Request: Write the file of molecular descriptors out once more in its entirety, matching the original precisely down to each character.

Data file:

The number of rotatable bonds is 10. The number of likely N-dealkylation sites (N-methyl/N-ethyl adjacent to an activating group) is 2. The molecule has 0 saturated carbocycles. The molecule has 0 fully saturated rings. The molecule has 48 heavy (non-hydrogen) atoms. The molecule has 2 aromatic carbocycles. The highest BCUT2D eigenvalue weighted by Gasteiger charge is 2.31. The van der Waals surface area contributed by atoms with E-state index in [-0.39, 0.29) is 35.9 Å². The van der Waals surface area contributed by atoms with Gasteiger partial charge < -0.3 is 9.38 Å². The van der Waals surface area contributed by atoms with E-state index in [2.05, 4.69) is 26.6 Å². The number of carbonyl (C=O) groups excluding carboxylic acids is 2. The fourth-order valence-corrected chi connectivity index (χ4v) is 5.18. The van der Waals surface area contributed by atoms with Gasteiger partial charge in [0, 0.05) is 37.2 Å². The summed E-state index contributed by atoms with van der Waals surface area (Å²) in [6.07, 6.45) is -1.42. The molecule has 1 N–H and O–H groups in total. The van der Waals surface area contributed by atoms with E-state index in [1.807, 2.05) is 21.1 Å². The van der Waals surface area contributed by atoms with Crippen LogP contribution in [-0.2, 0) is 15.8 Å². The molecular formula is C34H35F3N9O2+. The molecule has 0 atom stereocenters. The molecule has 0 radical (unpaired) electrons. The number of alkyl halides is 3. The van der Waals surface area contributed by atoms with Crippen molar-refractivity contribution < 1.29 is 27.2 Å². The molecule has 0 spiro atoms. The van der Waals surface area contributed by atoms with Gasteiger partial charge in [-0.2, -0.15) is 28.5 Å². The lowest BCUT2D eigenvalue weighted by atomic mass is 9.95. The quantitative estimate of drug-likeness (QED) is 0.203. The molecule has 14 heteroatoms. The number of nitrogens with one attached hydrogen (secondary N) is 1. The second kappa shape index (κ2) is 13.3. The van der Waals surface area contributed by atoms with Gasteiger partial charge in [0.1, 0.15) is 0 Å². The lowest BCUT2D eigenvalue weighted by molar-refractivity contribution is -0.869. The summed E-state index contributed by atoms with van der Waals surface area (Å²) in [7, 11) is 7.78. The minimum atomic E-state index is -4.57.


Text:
The number of rotatable bonds is 10. The number of likely N-dealkylation sites (N-methyl/N-ethyl adjacent to an activating group) is 2. The molecule has 0 saturated carbocycles. The molecule has 0 fully saturated rings. The molecule has 48 heavy (non-hydrogen) atoms. The molecule has 2 aromatic carbocycles. The highest BCUT2D eigenvalue weighted by Gasteiger charge is 2.31. The van der Waals surface area contributed by atoms with E-state index in [-0.39, 0.29) is 35.9 Å². The van der Waals surface area contributed by atoms with Gasteiger partial charge < -0.3 is 9.38 Å². The van der Waals surface area contributed by atoms with E-state index in [2.05, 4.69) is 26.6 Å². The number of carbonyl (C=O) groups excluding carboxylic acids is 2. The fourth-order valence-corrected chi connectivity index (χ4v) is 5.18. The van der Waals surface area contributed by atoms with Gasteiger partial charge in [0, 0.05) is 37.2 Å². The summed E-state index contributed by atoms with van der Waals surface area (Å²) in [6.07, 6.45) is -1.42. The molecule has 1 N–H and O–H groups in total. The van der Waals surface area contributed by atoms with E-state index in [1.807, 2.05) is 21.1 Å². The van der Waals surface area contributed by atoms with Crippen LogP contribution in [-0.2, 0) is 15.8 Å². The molecular formula is C34H35F3N9O2+. The molecule has 0 atom stereocenters. The molecule has 0 radical (unpaired) electrons. The number of alkyl halides is 3. The van der Waals surface area contributed by atoms with Crippen molar-refractivity contribution < 1.29 is 27.2 Å². The molecule has 0 spiro atoms. The van der Waals surface area contributed by atoms with Gasteiger partial charge in [-0.2, -0.15) is 28.5 Å². The lowest BCUT2D eigenvalue weighted by atomic mass is 9.95. The quantitative estimate of drug-likeness (QED) is 0.203. The molecule has 14 heteroatoms. The number of nitrogens with one attached hydrogen (secondary N) is 1. The second kappa shape index (κ2) is 13.3. The van der Waals surface area contributed by atoms with Gasteiger partial charge in [0.1, 0.15) is 0 Å². The lowest BCUT2D eigenvalue weighted by molar-refractivity contribution is -0.869. The summed E-state index contributed by atoms with van der Waals surface area (Å²) in [7, 11) is 7.78. The minimum atomic E-state index is -4.57.